Last updated: April 29, 2011 - 8:45am
More coverage of a study commissioned by the National Cable & Telecommunications Association, an industry trade group, which concludes that the federal government, through the broadband stimulus program at the Department of Agriculture, is subsidizing some companies to compete against others that didn't receive subsidies.
The study evaluated projects in Kansas, Minnesota and Montana. "They were successful in getting Uncle Sam to subsidize them and make it cheaper to compete against their cable company competitors," said Jeffrey Eisenach, an author of the study who is an adjunct professor at George Mason University School of Law. One project is in Lake County, Minn., a remote county that borders Canada. Sponsored by the county government, the Lake County Fiber-Optic Telecommunications Project got $66.4 million in loans and grants. Initially, the project didn't receive funding because it didn't have enough customers. So officials expanded the project area to include two towns, Ely and Babbitt, in neighboring St. Louis County, according to project manager Jeff Roiland.
Midcontinent Communications already services the two towns, and officials at the company were surprised when the Lake County project entered their service area.
"Are customers getting a better deal?" asked Tom Simmons, the senior vice president of public policy at Midcontinent. "Is their ability to have a choice of providers worth the money the government spent?"
Jonathan Adelstein, the administrator for Rural Utilities Service, said the stimulus awards were fair and open, and they were for projects that lacked broadband for rural economic development.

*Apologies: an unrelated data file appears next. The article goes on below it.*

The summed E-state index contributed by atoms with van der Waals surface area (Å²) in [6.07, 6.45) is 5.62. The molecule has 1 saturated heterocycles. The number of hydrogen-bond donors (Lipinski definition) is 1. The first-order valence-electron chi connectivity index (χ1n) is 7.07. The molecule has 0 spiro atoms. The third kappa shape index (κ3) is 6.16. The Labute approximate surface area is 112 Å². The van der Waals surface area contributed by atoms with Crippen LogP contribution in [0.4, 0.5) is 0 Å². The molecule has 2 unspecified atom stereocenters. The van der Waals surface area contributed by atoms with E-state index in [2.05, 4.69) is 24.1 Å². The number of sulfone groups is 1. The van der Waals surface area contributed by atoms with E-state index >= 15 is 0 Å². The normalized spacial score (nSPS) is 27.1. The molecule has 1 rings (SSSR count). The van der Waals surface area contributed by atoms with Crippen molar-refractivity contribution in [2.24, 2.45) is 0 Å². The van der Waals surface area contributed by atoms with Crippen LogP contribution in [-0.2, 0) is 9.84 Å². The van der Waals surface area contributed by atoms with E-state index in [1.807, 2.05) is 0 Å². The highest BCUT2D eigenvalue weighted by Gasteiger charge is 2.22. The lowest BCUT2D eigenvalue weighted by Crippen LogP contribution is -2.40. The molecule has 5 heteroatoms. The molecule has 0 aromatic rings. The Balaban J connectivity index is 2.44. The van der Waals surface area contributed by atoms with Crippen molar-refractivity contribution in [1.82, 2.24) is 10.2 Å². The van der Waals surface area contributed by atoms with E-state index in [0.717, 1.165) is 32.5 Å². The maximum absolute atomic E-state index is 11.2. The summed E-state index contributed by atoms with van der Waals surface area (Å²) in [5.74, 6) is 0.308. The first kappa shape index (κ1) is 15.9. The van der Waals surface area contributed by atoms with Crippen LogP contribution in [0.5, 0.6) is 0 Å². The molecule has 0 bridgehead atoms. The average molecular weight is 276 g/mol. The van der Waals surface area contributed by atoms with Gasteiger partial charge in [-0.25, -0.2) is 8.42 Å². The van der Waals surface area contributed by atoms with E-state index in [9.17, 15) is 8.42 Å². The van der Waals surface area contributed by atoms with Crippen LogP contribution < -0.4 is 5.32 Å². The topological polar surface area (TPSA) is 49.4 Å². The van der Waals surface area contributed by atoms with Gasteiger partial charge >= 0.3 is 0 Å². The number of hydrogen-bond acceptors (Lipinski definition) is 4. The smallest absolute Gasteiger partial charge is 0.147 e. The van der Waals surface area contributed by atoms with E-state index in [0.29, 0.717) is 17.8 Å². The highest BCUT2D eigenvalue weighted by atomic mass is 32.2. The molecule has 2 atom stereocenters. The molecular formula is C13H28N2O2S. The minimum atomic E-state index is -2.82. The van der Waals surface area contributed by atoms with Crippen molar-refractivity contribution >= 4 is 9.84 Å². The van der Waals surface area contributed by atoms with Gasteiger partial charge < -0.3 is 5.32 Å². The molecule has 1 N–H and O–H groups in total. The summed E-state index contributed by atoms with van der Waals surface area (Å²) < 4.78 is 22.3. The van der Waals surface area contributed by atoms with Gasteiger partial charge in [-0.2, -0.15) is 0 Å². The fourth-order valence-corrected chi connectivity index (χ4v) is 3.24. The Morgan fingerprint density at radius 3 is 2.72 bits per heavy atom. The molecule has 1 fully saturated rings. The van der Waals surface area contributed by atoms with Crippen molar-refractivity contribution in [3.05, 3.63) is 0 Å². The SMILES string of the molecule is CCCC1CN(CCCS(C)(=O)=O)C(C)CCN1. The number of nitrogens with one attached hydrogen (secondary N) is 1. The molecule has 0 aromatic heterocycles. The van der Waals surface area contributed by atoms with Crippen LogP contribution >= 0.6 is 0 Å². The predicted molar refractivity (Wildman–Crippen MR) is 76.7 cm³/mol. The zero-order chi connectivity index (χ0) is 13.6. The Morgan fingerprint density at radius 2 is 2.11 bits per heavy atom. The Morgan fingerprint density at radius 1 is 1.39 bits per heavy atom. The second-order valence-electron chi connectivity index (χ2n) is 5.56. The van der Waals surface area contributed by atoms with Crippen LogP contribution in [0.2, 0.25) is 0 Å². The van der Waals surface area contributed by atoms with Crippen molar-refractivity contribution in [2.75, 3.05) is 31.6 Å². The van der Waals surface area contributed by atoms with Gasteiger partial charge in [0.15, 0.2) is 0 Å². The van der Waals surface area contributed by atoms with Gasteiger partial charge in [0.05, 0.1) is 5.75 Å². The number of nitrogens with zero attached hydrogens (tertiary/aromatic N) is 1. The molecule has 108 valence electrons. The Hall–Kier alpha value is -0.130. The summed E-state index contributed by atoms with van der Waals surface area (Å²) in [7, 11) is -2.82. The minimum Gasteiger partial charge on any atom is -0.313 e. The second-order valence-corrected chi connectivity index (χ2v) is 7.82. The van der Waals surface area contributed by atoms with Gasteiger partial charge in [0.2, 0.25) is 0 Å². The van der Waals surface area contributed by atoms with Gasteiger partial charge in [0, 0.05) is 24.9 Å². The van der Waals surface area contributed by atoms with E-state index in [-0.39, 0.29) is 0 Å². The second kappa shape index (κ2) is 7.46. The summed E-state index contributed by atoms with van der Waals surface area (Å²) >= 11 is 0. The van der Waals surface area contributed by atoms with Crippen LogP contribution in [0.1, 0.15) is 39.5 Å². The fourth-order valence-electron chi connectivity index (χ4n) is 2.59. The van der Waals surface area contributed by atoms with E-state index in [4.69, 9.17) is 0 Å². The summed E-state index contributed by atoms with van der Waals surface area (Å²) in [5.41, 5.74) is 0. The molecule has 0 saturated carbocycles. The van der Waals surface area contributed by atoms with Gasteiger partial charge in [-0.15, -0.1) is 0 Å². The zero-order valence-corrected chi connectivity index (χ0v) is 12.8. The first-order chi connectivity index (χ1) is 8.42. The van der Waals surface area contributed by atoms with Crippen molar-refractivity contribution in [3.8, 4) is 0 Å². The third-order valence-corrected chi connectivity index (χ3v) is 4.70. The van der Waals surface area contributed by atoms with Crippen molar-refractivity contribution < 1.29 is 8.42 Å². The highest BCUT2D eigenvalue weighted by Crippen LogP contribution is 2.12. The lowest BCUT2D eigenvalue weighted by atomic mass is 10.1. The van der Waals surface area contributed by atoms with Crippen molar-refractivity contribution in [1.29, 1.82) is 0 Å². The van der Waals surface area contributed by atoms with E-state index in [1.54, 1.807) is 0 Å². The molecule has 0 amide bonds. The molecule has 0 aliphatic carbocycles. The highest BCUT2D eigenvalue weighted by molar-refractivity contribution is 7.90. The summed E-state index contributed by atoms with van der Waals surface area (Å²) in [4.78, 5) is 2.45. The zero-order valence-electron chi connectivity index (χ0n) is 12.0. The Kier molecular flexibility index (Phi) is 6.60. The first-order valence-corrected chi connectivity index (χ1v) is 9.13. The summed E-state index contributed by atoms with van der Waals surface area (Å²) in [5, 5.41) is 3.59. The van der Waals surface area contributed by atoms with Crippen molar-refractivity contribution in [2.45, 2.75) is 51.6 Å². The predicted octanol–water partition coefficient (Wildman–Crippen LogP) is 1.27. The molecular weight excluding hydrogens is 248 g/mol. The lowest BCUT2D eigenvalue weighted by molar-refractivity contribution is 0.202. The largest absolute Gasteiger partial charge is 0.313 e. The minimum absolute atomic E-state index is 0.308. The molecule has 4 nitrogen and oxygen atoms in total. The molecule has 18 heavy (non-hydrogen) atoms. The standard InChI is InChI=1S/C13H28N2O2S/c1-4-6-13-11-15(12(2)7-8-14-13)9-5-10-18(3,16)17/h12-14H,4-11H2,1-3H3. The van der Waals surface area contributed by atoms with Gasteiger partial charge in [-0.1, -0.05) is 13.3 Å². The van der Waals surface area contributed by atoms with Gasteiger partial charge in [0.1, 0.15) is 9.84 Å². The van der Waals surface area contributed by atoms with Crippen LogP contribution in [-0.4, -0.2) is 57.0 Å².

House Republicans have questioned the program, noting that all of the awards had to be issued by Sept. 1, 2010, while the National Broadband Map, which charts broadband availability, wasn't published until this past February.
But Larry Sevier, CEO of Rural Telephone Service in Kansas, says the federal government was smart in allowing award recipients to create networks in some more-populated areas that already have service. The law allows the Rural Utilities Service to fund projects as long as 75% of the area lacks sufficient access to high-speed broadband to support rural economic development. His company received more than $100 million in grants and loans to bring broadband to unserved communities in northwestern Kansas. The company used some of the money to expand in Hays, which already had service providers. By establishing a presence in Hays, Sevier says, the company had access to a customer pool that will enable it to pay back its loans and reach communities without service. Ultimately, he added, broadband will enable young people to stay in rural areas.
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